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Here’s What Your LinkedIn Profile Says About You and How You Do Business

Originally posted on inc

And here’s how to create the profile that conveys all of your strengths.

Your LinkedIn profile speaks volumes about you and how you do business, and you might not even realize it. For the sake of your business reputation, it’s important that you do realize it.

Here are some of the positive messages your LinkedIn page could be conveying to your network and to the potential clients, business partners, employees and recruiters who check you out.

“I know details matter.”

You’ll know this is you if you have paid close attention to every aspect of your profile, starting at the top. You have created a custom URL, getting rid of the ugly string of random characters LinkedIn assigned when you set up your page. You have uploaded a headshot as well as a cover image.

All of your jobs are listed, and each one has a brief or bulleted description of responsibilities and highlights. And, of course, your current city, title and contact information are all up to date.

You know it’s one thing to say in your ‘About’ story that details matter; it’s another to show that they do.

“I take every opportunity to take control of and tell my story.”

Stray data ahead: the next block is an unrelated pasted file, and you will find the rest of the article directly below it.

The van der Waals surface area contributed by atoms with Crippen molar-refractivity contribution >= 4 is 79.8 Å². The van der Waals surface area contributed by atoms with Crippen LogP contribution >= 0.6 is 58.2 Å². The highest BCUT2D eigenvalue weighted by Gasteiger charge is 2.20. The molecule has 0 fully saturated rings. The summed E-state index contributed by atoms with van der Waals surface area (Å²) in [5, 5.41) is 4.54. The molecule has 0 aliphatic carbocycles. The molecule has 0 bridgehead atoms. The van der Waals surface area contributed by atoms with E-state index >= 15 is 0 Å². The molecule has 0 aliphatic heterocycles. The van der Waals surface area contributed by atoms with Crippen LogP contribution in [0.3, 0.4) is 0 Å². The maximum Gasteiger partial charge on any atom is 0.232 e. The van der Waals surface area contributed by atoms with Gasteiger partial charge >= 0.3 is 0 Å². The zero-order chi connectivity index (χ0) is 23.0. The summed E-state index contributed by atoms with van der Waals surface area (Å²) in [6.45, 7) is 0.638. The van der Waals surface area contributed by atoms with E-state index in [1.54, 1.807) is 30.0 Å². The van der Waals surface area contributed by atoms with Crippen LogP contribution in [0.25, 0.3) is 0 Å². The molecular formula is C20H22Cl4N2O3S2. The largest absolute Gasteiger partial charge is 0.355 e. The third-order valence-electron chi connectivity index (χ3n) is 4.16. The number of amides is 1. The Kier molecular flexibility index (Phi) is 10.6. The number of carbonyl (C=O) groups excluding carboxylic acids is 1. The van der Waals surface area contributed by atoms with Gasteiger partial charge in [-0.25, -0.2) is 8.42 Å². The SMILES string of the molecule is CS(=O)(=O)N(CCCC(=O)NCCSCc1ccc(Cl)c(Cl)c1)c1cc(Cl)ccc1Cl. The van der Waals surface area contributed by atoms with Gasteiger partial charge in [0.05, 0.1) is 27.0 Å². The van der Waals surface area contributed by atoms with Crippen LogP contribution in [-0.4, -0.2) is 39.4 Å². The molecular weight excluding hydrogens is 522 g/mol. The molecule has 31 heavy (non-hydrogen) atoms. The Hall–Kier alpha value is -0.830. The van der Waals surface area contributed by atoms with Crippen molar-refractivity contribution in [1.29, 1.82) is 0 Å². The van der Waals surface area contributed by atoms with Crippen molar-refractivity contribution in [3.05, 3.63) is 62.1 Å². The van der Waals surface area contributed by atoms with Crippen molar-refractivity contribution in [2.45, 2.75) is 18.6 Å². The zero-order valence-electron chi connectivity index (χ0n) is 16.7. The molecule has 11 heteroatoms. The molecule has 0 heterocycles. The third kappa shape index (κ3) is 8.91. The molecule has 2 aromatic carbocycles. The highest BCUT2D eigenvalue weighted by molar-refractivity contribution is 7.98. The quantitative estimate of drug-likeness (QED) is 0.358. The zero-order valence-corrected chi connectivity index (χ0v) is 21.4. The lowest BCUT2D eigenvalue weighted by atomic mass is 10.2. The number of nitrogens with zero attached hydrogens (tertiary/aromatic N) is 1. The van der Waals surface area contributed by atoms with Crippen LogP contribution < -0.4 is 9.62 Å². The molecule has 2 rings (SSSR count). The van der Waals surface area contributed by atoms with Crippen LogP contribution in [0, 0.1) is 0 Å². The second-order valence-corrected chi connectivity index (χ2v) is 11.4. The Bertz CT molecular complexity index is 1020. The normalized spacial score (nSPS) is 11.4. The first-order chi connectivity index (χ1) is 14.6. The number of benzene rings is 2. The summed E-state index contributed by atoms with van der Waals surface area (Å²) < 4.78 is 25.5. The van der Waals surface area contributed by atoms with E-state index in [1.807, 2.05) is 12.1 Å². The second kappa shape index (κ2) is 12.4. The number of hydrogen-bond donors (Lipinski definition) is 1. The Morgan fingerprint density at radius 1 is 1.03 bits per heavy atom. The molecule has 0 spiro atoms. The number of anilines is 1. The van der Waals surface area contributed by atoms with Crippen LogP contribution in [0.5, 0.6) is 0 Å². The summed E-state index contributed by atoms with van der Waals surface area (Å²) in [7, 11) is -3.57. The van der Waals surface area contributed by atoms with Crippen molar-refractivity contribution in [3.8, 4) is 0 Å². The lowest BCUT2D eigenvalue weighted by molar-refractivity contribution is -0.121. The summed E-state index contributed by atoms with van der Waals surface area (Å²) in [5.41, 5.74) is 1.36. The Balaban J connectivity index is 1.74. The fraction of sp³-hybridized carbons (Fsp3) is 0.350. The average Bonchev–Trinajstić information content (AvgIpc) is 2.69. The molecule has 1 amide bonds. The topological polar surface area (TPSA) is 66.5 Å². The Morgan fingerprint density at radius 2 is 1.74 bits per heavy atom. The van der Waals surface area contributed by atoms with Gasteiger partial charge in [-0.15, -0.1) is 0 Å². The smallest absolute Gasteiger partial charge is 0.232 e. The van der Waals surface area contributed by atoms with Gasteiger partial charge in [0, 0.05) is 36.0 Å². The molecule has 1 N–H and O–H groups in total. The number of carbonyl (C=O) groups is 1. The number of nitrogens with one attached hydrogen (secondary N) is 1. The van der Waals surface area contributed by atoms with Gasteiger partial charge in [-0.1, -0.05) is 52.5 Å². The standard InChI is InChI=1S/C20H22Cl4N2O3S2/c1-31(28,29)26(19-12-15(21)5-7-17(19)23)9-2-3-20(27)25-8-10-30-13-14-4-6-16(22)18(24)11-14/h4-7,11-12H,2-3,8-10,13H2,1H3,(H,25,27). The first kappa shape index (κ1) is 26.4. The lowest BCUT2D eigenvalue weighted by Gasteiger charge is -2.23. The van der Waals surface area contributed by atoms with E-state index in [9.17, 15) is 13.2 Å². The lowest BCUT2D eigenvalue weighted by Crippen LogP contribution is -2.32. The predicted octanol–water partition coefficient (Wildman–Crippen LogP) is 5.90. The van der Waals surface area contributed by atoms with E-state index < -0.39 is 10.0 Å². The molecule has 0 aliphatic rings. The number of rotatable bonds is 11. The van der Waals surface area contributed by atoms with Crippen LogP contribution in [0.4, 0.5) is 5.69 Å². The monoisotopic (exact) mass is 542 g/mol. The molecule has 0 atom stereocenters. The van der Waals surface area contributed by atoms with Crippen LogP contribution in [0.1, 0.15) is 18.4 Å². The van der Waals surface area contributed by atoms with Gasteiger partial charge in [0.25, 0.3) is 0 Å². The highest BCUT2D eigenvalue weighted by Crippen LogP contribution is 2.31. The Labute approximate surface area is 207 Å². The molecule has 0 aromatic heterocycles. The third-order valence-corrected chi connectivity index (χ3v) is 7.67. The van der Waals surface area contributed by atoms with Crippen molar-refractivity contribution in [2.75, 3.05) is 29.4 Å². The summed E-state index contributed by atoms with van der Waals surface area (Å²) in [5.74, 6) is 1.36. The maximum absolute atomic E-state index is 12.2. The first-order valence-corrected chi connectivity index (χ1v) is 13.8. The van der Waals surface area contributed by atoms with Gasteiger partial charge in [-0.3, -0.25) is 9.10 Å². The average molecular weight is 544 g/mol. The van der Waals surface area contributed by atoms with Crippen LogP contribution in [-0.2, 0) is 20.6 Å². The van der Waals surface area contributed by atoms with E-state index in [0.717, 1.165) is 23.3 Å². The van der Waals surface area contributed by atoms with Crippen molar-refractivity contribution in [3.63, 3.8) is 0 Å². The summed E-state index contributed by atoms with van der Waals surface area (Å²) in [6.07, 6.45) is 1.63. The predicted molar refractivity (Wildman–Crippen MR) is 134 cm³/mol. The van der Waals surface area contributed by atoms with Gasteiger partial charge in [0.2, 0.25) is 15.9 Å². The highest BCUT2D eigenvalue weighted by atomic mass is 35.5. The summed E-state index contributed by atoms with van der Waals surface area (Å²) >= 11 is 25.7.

You have taken time to complete the ‘About’ section, telling those who come to your page the story of your career and your business — and not just what you do or have done but why.

You know that this section is for telling a story, not stringing together a bunch of buzzwords and phrases like “strategic thinker” or “industry leader.”

“I’m a giver, not a taker.”

You have given as many or close to as many recommendations as you have received.

You have a volunteer section on your profile, and it lists several volunteer positions or activities.

Finally, you respond to your messages, rather than sending messages only when you want something like an introduction, meeting, referral or recommendation.

“I’m a thought leader in my industry.”

You have written and posted articles to LinkedIn. These articles aren’t blatant sales pieces either, but rather they are aimed at informing your audience and providing readers with actionable insight that helps them professionally or personally.

Perhaps you have also posted links to news stories in which you’ve been quoted or company videos in which they are featured.

To make sure that others always see these media links when on your page, you have linked them to the appropriate jobs or right under your ‘About’ story. This would also score you points for being detail oriented.

If these aren’t the messages your LinkedIn profile is sending, no worries; now you know what you need to do.

Source: inc

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